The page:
TAILIEUCHUNG - Introdungcing English language part 39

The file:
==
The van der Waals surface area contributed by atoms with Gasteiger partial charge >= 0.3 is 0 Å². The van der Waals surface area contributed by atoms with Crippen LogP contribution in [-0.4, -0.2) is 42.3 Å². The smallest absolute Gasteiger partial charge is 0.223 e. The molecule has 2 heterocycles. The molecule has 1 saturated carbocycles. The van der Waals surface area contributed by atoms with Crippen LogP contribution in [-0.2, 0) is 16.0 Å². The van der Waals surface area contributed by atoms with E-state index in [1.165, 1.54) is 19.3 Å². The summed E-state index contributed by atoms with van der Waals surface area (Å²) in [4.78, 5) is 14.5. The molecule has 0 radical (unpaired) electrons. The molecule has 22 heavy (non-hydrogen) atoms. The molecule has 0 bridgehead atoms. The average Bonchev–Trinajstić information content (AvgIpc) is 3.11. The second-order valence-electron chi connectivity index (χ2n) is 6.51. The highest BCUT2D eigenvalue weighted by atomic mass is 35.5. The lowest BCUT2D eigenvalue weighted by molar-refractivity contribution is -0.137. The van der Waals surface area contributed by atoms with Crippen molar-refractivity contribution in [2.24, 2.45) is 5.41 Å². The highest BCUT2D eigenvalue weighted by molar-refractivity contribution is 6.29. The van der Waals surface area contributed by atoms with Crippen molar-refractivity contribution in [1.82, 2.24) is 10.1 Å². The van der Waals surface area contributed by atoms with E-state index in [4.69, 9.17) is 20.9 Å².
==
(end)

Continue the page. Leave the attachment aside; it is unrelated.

Introdungcing English language part 39: 'In this exciting new textbook, Louise Mullany and Peter Stockwell have provided a fresh and imaginative set of alternatives for teaching and learning a huge amount about the English language. The book allows tor creative and lateral approaches to developing an understanding of important linguistic concepts and, together with the thought-provoking activities, and accessible readings, guarantees there is something to stimulate every learner. | D4 214 EXTENSION LINGUISTIC READINGS Joan Cutting Cutting suggests towards the end of the excerpt that personality type might be a factor in the data and more tentatively she suggests that the data can indicate broad personality types at least as far as discursive behaviour goes. The observation illustrates the position of pragmatics between psycholinguistics A7-D7 and sociolinguistics A9-D9 . Do you think a speech act analysis of the type undertaken by Cutting can be used to discriminate personality types rather than social variables How would you design a study such as this D4 PREFABRICATED EXPRESSIONS IN SPOKEN LANGUAGE As you will have discovered across strand 4 the study of syntax ranges from the most theoretical discussions to the most applied forms of linguistics. In this extract Jenny Cheshire examines closely the argument that syntax is potentially highly innovative and creative and discovers that everyday discourse is full of phrases and idioms that are like ready-made templates that we bolt together in order to engage in quick conversation. She examines the syntactic role of these prebricated expressions also called lexical clusters phraseological units or formulaic sequences but her discussion retains an applied linguistic focus. Her examples come from transcription data collected in a sociolinguistic study in the southern English city of Reading and also from large language corpora. It is interesting to read this excerpt alongside the corpus linguistics of Sinclair in D2. Cheshire sets her sociolinguistic approach termed varia-tionist here against the traditional theoretical generativist approach see also A13 . Jenny Cheshire Jenny Cheshire reprinted from Syntactic variation and spoken language in L. Cornips and K. Corrigan eds Syntax and Variation Reconciling the Biological and the Social 2005 Amsterdam Benjamins Many researchers working on spoken language have claimed that linguists tend to overemphasise the creative aspect of language. There is no .

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